Ethics of Teaching: Beliefs and Behaviors of Community College Faculty Page: 3
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intruded successfully on values that govern the educational
process (Counelis, 1993). Institutions value actions that
increase their ability to meet market demands more than those
that raise the quality of the educational experience. Such an
environment argues against facing difficult questions that
require answers before the academy can reach a standardized code
of ethics and ethical behavior for college teaching.
Barbara Tabachnick and colleagues call for a re-examination
of the ethical state of higher education in the face of a so-
called amoral educational system (Tabachnick, Keith-Spiegel, and
Pope, 1991). In an article on the ethics of psychologists as
teachers, these researchers note that scrutiny is evident among
stakeholders; e.g., governing bodies, legislative groups,
professional organizations and the public. Current students and
their families, alumni, taxpayers, college boards, and local,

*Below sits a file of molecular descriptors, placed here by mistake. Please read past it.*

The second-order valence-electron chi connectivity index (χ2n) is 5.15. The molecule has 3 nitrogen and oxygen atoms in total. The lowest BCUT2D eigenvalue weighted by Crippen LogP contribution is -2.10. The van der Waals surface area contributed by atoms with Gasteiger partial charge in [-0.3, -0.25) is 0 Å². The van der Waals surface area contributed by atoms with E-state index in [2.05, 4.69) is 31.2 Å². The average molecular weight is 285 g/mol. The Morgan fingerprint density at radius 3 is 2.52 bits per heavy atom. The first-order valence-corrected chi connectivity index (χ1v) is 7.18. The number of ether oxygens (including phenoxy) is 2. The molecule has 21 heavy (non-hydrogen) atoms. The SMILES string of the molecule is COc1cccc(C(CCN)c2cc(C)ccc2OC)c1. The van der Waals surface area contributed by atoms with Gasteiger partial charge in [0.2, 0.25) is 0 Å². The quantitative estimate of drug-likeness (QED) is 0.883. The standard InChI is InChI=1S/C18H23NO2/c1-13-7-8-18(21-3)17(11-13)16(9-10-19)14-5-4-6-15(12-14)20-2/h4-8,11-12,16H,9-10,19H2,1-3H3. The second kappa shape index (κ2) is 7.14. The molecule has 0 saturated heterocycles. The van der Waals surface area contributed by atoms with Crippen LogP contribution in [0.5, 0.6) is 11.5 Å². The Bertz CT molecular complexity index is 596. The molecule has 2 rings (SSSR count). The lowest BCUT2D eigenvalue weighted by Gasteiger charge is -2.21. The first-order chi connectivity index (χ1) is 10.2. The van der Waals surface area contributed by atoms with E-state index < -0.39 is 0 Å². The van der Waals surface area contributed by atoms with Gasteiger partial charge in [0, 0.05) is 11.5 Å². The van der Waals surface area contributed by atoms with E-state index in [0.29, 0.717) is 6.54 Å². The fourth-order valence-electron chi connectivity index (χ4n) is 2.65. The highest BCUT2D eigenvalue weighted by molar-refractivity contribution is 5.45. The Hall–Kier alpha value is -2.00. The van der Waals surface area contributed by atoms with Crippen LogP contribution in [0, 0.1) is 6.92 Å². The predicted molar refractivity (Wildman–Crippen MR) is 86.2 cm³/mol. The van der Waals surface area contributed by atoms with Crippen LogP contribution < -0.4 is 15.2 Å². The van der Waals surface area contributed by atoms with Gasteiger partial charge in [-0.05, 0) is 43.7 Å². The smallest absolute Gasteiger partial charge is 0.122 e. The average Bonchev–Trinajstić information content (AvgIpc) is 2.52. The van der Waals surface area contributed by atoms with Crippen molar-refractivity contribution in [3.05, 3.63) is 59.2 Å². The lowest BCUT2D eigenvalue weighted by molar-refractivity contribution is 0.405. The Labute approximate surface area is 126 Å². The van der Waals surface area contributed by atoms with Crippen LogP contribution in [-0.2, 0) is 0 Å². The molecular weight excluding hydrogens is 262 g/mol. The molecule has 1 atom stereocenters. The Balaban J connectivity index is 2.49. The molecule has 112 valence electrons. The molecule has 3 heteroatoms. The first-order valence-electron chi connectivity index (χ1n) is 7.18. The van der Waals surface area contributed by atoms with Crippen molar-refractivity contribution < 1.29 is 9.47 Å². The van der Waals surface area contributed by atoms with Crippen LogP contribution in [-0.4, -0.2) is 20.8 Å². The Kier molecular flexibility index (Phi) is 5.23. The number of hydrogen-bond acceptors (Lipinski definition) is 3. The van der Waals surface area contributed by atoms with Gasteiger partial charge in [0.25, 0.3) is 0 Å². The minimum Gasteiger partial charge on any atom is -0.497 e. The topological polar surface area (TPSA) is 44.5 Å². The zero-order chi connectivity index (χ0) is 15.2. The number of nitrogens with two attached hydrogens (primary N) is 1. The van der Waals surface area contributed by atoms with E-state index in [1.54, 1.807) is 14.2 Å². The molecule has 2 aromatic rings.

state and federal governments now hold colleges accountable for
particular performance outcomes.
Society looks to higher education to produce knowledgeable
graduates who will become responsible and productive
participants in their communities, the nation, and the world
(Smith & Reynolds, 1990). Since college teachers play a
significant role in defining appropriate professional behavior
for students, a close examination of their ethical beliefs and
behaviors is critical if questions of ethics are to be raised
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Scales, Renay Ford. Ethics of Teaching: Beliefs and Behaviors of Community College Faculty, dissertation, August 2002; Denton, Texas. (https://digital.library.unt.edu/ark:/67531/metadc3212/m1/9/: accessed May 22, 2019), University of North Texas Libraries, Digital Library, https://digital.library.unt.edu; .